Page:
Mirum’s CTO Chuck Phillips said that for advertising to stay relevant, it must start making things people want, rather than making people want things.
The need to join the ‘maker movement’ was stressed upon by Chuck Phillips, chief technology officer, Mirum, in his talk on day one of the Dubai Lynx International Festival of Creativity 2015.
“As an industry, we have been trailing technology. We have to go beyond making people want things, to making things people want,” he said, with the example of Leb Keys from Lebanon, an app that allowed users to download a customised keyboard for Latin Arabic text.
“Like digital, this wave is going to hit. It’s important that we are ready for it. Agencies must push the ‘maker’ culture,” he noted.
The industry’s ability to embrace the movement, he warned, would in future ‘make the difference between relevance and bankruptcy’. While in the past companies could take the acquisition route to include ‘making’, the cost of doing so, and sustainability, demand that they create these services in-house, noted the CTO. With examples including that of Nike Fuel Band, he contended that the ‘maker’ route was the sustainable route.
“The ‘makers’ don’t need our money today with crowdsourcing being an option,” he added, citing the case of Pebble, which has attracted millions in funding through the channel.
“We can’t buy our way into the ‘maker’ culture. We can’t story-tell our way into it either. Agencies talk a lot about making and do very less of making,” he said, urging agencies to deep live into the ‘blue ocean’.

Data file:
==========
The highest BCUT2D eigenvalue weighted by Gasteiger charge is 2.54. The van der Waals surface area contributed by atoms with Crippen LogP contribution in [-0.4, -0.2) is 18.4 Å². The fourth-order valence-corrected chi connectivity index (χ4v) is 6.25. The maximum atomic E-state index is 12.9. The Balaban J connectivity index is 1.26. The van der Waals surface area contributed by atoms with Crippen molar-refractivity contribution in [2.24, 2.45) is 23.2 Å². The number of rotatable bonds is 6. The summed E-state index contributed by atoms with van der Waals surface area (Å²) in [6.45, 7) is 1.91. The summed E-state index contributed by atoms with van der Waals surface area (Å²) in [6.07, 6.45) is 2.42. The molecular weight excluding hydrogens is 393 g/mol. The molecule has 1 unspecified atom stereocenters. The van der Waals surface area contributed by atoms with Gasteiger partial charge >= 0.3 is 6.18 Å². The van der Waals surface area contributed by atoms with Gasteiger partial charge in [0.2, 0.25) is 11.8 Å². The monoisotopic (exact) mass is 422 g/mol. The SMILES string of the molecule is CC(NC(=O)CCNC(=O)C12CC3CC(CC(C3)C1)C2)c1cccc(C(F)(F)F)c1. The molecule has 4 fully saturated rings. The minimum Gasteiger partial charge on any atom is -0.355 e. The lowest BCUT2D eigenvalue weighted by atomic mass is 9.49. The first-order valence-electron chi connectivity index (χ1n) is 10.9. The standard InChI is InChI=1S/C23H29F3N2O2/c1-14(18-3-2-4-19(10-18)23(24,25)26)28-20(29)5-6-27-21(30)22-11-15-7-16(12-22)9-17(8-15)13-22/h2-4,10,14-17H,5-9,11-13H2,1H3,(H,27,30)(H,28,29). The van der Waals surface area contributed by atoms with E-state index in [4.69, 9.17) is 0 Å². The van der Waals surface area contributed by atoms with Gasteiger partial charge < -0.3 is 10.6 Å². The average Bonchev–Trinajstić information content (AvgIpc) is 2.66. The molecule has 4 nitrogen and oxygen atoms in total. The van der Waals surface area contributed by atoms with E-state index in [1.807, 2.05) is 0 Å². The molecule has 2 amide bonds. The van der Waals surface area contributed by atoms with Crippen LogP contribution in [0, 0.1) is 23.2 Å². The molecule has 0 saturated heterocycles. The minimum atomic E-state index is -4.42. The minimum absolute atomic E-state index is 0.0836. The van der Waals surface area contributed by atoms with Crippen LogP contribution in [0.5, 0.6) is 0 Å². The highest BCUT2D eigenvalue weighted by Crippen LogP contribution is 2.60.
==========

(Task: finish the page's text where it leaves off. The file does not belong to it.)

With 30 per cent of the region’s population being millennials, he pointed out that it was time agencies woke up to the ‘maker’ culture that they embraced.
‘Making’, being authentic, among other things, resonates with the millennial audience, explained the speaker, with the example of work done by Shell (JWT London) – the case of lighting up a football field using alternate energy in Favela.
Among other cases, he cited the one of LRACrisisTracker.com in Africa.
Proof of the growing popularity of ‘making’ is evident in shows like ‘How it’s made’, underlined Phillips. From down under, he cited the case of RAC’s ‘Attention Powered Car’.
The speaker summed up his presentation on the note that ‘making’ isn’t about any single geography.
Phillips said, “Anyone, anywhere can be a ‘maker’. The playing field is level. People talk about Silicon Valley. The only real difference between them and us is their sense of superiority; or should we say, our sense of humility.”